Don't limit your photos to what's happening on the slopes. Getting there is half the fun.
The wardrobe should be ski shop cool or alternatively snowboard hip for the experts. The clothes for a family shoot should follow some rules such as helmets, no wild plaids or strange hats but don't need to be as hip as the snowboard riders. You can rent equipment for the less serious skiers and snowboarders and have them bring their own clothes but be cautious of logos and copyrighted art on skis and boards. Be safe and take out all the art and logos using Photoshop.
Some resorts are considering mandatory helmets for children under 18.
Take a good look at the overall palette when choosing clothes including the background. White isn't a good choice for clothing when shooting a sport that happens against white!
It's important to avoid showing a specific lodge or identifiable resort in the background. Have your models talking to each other, messing around, adjusting equipment or in general having fun. Fun is the operative word for these shots no matter what visual problems they will solve for microstock users.
Cross-country skiing is less popular than alpine skiing but can be much easier to shoot. Couples are successful as a modeling team because many winter sports promos are geared to the young.
For studio shots, ensure that the models are dressed for the slope. It's easy to forget gloves and goggles when you are inside. (I know that sounds like a 'duh' statement but sometimes it's the little details that can radically mess up a shoot.) I'd put helmets on everyone. Each year the number of people of all ages that are donning helmets is increasing. News about well-known athletes that have suffered serious head injuries especially while snowboarding has upped the concern.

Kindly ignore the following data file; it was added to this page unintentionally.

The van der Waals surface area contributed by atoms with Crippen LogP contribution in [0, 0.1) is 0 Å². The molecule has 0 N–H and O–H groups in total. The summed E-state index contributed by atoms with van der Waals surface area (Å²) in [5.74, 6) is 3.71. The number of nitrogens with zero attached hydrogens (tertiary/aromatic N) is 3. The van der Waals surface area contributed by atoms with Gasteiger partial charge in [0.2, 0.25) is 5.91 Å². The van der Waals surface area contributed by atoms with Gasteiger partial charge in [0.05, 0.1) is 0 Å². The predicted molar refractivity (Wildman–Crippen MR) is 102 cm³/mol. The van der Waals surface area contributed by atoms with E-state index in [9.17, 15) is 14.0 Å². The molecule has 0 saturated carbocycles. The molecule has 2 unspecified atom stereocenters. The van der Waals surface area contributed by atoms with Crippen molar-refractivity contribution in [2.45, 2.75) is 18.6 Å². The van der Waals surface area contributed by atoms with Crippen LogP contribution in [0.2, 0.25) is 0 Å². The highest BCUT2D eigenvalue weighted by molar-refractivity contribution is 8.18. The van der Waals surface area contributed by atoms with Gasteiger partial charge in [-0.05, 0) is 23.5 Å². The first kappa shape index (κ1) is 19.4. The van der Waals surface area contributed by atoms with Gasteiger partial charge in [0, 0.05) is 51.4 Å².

Shooting talented athletes in any sport requires that you, too, are skilled. It's not enough to aim your camera uphill from below or to grab shots from the lift. You need to get on the expert slopes too. It's easier with the snowboarders especially if you have access to a terrain park but if you aren't a skier, you'll be better off shooting a sport that you are familiar with. The best sports photographers know when to anticipate an action so that they are ready when it happens. Knowing the sport, gives you a leg up when it comes to figuring out what is going to happen next.
Don't expect lots of downloads from long shots that show skiers as tiny dots surrounded by huge spaces of white. Use as long a lens as you have and zoom zoom zoom!
For background research visit a pro shop to get ideas for wardrobe and to see the latest equipment. Go to the websites of the major manufacturers to see great photography and to get styling ideas. Check out www.snowboardermagazine.com and Top Ten Snowboarding sites here www.lovetoknow.com/top10/snowboarding.html.
Information central for all things ski: www.skinet.com
Après ski? Pick a rustic bar or shoot close-up and any drink will do as long as the models still have on their gloves. Skol!
Ellen Boughn's best-selling book, Microstock Money Shots, is filled with insights, tips and advice on how to create commercial images and improve your work flow to profit from photography whether you're a hobbyist or a professional photographer.